In celebration of National Poetry Month, on April 5, Caroline Kennedy released her third anthology of poetry, She Walks In Beauty: A Woman's Journey Through Poems. Kennedy, who has also written books on constitutional law, American history and politics, describes her poetry projects as coming about in a random way. "I was lucky in that I grew up in a family who always shared ideas, reading and poetry,'' she said. "When my mother died, people were remembering her for different things, for her style, for example. I really felt like they were missing the most important part of her, her love of words and books. So the first one (The Best Loved Poems of Jacqueline Kennedy Onassis) was to celebrate her and what she passed on to my brother and me. The poetry books have continued from there.''
This new collection began around the time the only surviving child of John F. Kennedy was turning 50. After three friends sent her poetry as birthday gifts, Kennedy, now 53, realized her next book should focus on the stages of a woman's life. We caught up with Kennedy by phone from her home in New York.
What's on your nightstand?
My nightstand is pretty intense. I'm reading The Arc of Justice: A Saga of Race, Civil Rights, and Murder in the Jazz Age by Kevin Boyle. Also, I'm very interested in reading about different parts of the world. It's odd, but I had just finished Fear and Trembling (by Amelie Nothomb), a novel based in Japan, right before the earthquake and tsunami. It's a quick book and very good. I also have Palace Walk by Naguib Mahfouz, an Egyptian who won the Nobel Prize. My mom had edited it years ago, and I remember her talking about it and being very excited about it. Because of everything going on in Egypt, I decided to take it off the shelves.
This was the first time you read it?
Yes. It's really a fascinating book because it describes Cairo's society during the time of World War I and family life there. It's very much for the Westerner, the American reader. It covers family life and how the role of women in society at that time was breathtakingly different. At the end, it gets really fascinating because the sons in the book get caught up in street demonstrations. I had no idea that was where the book was headed. I remember my mother talking about the slow pace of life in Cairo, and it was interesting reading it now against the backdrop of current events. I also just recently read Cleopatra (by Stacy Schiff).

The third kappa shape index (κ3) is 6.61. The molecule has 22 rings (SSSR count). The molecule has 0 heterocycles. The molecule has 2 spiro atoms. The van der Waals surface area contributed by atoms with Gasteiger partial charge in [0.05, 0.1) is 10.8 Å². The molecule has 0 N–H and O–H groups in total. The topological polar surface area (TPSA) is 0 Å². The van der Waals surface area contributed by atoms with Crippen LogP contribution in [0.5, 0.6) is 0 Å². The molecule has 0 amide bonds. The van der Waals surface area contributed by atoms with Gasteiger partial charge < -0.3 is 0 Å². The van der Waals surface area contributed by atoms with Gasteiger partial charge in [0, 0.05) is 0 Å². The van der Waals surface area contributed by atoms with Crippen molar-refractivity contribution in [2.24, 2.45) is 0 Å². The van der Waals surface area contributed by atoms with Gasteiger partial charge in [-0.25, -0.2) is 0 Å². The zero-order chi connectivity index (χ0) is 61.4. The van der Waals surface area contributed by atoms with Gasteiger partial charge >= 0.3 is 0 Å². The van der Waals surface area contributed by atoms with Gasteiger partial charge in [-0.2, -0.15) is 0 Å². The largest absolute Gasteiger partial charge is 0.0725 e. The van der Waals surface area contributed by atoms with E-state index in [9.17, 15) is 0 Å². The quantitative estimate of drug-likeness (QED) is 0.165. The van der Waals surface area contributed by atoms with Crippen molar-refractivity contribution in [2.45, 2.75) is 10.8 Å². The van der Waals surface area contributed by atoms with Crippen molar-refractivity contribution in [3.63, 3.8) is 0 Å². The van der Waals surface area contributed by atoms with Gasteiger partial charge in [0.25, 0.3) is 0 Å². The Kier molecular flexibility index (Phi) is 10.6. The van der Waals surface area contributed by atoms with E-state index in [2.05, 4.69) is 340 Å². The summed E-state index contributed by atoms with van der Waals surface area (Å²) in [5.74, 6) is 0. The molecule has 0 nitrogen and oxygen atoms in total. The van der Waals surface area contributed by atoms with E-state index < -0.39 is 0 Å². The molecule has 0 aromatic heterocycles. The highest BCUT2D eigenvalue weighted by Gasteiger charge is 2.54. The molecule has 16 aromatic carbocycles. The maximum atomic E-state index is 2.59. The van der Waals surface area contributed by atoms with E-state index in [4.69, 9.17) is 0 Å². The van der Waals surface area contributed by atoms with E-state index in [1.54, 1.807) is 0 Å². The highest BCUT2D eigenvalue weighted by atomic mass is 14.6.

At certain times in your life, have there been poets you've considered your go-to poets?
There are certain ones that capture a particular time. When I was young, I remember my mother had ones she liked specifically. There was Yeats. Obviously, he is incredible and now when I read him it brings back a lot of memories. For me, Elizabeth Bishop stands out. Her poem One Art is a favorite of mine, and as a Christmas gift, my daughter gave me another one of her poems, The Colder the Air. That is so special to me that I made it the last poem in the book.
One of my favorite poems in the book was Girlfriends (by Ellen Dore Watson).
Yes, I love the last line on how girlfriends are "the porches where we land." I thought it was important in a collection of poetry for women to include a section on friendships. It was harder than I expected to find poems about friendships between women.
That is surprising because women are very sentimental about their girlfriends.
Exactly. Maybe the book will open that up more.
In the whirlwind of 2011, some might think that to stop and read poetry would be a nuisance. Can you speak on your perception of the state of poetry?
It is true. Poetry is not something that if you turn on the television people are talking about. That's for sure. However, it is suited to our pace of life today in a very certain way. Poems are short. They are really intense. They can help you see something in a new way and capture a lot of emotion. People are looking for how to live a meaningful life and how to live better. That's what poems are about. Part of the problem is that people get intimidated by poetry.
You included both Robert Frost, who read at your father's inauguration, and Elizabeth Alexander, who read at Barack Obama's. Do you know Elizabeth Alexander?
Robert Frost certainly holds a special place for me. I saw Elizabeth Alexander by chance at an event not so long ago. She reminded me that we had met before. She's actually going to come and talk at the Kennedy Library. She's amazing.
You mentioned intimidation earlier. Clearly, you are not intimidated by classic poetry.
No. If someone is having trouble reading a poem, usually they can find one line in the poem that moves them. They should hold onto that. Besides, it's poetry. There's nothing to be intimidated about.
Piper Castillo, Times staff writer